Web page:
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ranking = 0.21290243988868
keywords = encephalitis
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8/31. MR imaging in toxoplasmosis encephalitis after bone marrow transplantation: paucity of enhancement despite fulminant disease.

    We present a patient who underwent bone marrow transplantation (BMT) after developing chronic myelocytic leukemia. Four months after BMT, he became comatose and died. MR imaging revealed multifocal brain lesions that were progressive but produced no edema. Postcontrast studies revealed that most of the lesions were nonenhancing. There was only discrete, irregular leptomeningeal enhancement with possible minimal enhancement of the cortex and subcortical white matter. autopsy showed overwhelming toxoplasmosis encephalitis. This case illustrates that toxoplasmosis lesions may lack obvious contrast enhancement in the brain of the immunocompromised patients, despite severe involvement. Recognition of this unusual MR imaging manifestation of toxoplasmosis should lead to earlier diagnosis and treatment.
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ranking = 0.53225609972171
keywords = encephalitis
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9/31. naegleria fowleri hemorrhagic meningoencephalitis: report of two fatalities in children.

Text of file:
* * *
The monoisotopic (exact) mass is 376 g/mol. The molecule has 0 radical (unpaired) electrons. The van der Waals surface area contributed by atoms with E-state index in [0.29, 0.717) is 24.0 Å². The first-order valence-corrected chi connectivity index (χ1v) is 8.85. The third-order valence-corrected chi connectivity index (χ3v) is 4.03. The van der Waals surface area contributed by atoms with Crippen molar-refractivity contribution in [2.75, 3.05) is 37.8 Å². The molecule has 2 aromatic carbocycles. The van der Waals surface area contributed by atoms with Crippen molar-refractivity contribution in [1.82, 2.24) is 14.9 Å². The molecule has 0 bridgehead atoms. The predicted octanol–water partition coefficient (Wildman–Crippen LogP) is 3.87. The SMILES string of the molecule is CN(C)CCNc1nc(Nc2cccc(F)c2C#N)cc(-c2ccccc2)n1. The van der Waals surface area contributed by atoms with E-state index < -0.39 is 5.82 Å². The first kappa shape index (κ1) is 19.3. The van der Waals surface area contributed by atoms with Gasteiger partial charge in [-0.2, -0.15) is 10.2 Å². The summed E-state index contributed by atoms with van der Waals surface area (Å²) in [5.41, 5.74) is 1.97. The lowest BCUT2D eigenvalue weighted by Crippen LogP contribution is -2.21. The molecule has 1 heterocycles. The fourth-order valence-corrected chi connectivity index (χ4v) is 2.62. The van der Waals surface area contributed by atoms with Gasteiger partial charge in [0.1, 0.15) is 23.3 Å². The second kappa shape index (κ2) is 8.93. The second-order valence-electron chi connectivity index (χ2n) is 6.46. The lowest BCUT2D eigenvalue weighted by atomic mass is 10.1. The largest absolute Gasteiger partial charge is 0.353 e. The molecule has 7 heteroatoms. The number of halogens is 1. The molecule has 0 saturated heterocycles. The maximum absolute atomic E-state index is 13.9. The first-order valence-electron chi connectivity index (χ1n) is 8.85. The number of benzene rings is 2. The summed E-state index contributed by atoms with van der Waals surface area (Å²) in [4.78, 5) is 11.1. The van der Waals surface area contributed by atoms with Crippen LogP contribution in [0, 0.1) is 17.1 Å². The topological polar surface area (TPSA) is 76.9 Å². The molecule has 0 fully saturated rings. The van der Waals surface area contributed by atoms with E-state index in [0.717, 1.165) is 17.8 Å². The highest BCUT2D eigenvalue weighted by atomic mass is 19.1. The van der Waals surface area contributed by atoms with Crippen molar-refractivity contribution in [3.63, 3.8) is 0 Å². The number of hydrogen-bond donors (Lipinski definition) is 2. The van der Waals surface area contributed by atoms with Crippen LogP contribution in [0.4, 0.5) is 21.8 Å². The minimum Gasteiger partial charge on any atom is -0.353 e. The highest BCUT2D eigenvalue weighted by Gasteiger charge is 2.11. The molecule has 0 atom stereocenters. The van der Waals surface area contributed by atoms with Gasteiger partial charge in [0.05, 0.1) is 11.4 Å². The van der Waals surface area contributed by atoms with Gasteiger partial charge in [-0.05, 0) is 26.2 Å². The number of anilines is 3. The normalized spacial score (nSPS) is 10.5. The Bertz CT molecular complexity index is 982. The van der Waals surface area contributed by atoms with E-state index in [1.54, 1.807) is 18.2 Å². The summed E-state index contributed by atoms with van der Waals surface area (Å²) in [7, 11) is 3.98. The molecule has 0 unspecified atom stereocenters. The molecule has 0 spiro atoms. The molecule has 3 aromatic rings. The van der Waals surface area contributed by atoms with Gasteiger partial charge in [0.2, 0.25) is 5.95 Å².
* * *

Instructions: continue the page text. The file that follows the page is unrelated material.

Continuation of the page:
Two cases of hemorrhagic meningoencephalitis secondary to naegleria fowleri infection confirmed by postmortem analysis are described. The first patient is a 5-year-old boy who presented with a severe headache, neck stiffness, and lethargy. His neurologic examination was significant for somnolence and nuchal rigidity. cerebrospinal fluid studies and structural neuroimaging were consistent with hemorrhagic meningoencephalitis. Another 5-year-old boy presented to a different institution 2 miles away in the same week with similar complaints. Both patients declined rapidly and expired within 48 hours of admission secondary to transtentorial herniation caused by the mass effect of inflammation, edema, and hemorrhage with displacement of the brain stem. Histopathologic and immunochemistry analysis of brain tissue revealed the presence of Naegleria trophozoites in both cases.
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ranking = 0.78709756011132
keywords = encephalitis, meningoencephalitis
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10/31. MRI and SPECT in influenzal encephalitis.

    Repeated magnetic resonance imaging studies were performed in a 22-month-old boy with influenzal encephalitis. T2-weighted magnetic resonance images disclosed multifocal hyperintense areas in the cortex and subcortical white matter of the left frontal, temporal, parietal, and right frontal lobes. 123I single photon emission computed tomography (SPECT) brain images demonstrated decreased uptake in the same regions. SPECT revealed larger areas of decreased uptake as compared with magnetic resonance imaging. One year after the onset of encephalitis, these brain lesions continue to be observed, although the patient has no apparent neurologic sequelae.
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ranking = 0.63870731966605
keywords = encephalitis